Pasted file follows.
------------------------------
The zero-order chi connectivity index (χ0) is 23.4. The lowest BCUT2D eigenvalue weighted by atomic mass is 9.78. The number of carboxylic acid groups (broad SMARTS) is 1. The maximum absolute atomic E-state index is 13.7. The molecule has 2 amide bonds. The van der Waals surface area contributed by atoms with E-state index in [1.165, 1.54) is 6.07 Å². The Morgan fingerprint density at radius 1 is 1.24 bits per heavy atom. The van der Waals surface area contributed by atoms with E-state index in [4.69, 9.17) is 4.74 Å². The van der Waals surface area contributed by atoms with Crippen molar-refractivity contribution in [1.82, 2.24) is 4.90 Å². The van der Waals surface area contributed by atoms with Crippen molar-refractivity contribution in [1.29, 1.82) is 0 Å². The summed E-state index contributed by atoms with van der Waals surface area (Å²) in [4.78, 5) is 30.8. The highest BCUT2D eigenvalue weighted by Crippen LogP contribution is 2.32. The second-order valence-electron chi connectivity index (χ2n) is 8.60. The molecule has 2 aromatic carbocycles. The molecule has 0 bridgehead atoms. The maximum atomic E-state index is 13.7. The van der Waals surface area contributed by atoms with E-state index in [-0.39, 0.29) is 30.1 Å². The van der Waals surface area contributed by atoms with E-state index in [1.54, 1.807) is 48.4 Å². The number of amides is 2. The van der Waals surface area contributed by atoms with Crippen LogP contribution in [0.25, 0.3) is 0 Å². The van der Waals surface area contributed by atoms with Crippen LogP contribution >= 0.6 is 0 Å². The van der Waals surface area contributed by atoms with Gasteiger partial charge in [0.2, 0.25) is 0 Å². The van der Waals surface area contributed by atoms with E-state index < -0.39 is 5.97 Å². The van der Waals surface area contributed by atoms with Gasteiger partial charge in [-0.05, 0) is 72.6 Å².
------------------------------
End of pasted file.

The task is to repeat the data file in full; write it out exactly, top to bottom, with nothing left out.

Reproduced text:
The zero-order chi connectivity index (χ0) is 23.4. The lowest BCUT2D eigenvalue weighted by atomic mass is 9.78. The number of carboxylic acid groups (broad SMARTS) is 1. The maximum absolute atomic E-state index is 13.7. The molecule has 2 amide bonds. The van der Waals surface area contributed by atoms with E-state index in [1.165, 1.54) is 6.07 Å². The Morgan fingerprint density at radius 1 is 1.24 bits per heavy atom. The van der Waals surface area contributed by atoms with E-state index in [4.69, 9.17) is 4.74 Å². The van der Waals surface area contributed by atoms with Crippen molar-refractivity contribution in [1.82, 2.24) is 4.90 Å². The van der Waals surface area contributed by atoms with Crippen molar-refractivity contribution in [1.29, 1.82) is 0 Å². The summed E-state index contributed by atoms with van der Waals surface area (Å²) in [4.78, 5) is 30.8. The highest BCUT2D eigenvalue weighted by Crippen LogP contribution is 2.32. The second-order valence-electron chi connectivity index (χ2n) is 8.60. The molecule has 2 aromatic carbocycles. The molecule has 0 bridgehead atoms. The maximum atomic E-state index is 13.7. The van der Waals surface area contributed by atoms with E-state index in [-0.39, 0.29) is 30.1 Å². The van der Waals surface area contributed by atoms with E-state index in [1.54, 1.807) is 48.4 Å². The number of amides is 2. The van der Waals surface area contributed by atoms with Crippen LogP contribution in [0.25, 0.3) is 0 Å². The van der Waals surface area contributed by atoms with Crippen LogP contribution >= 0.6 is 0 Å². The van der Waals surface area contributed by atoms with Gasteiger partial charge in [0.2, 0.25) is 0 Å². The van der Waals surface area contributed by atoms with E-state index < -0.39 is 5.97 Å². The van der Waals surface area contributed by atoms with Gasteiger partial charge in [-0.05, 0) is 72.6 Å².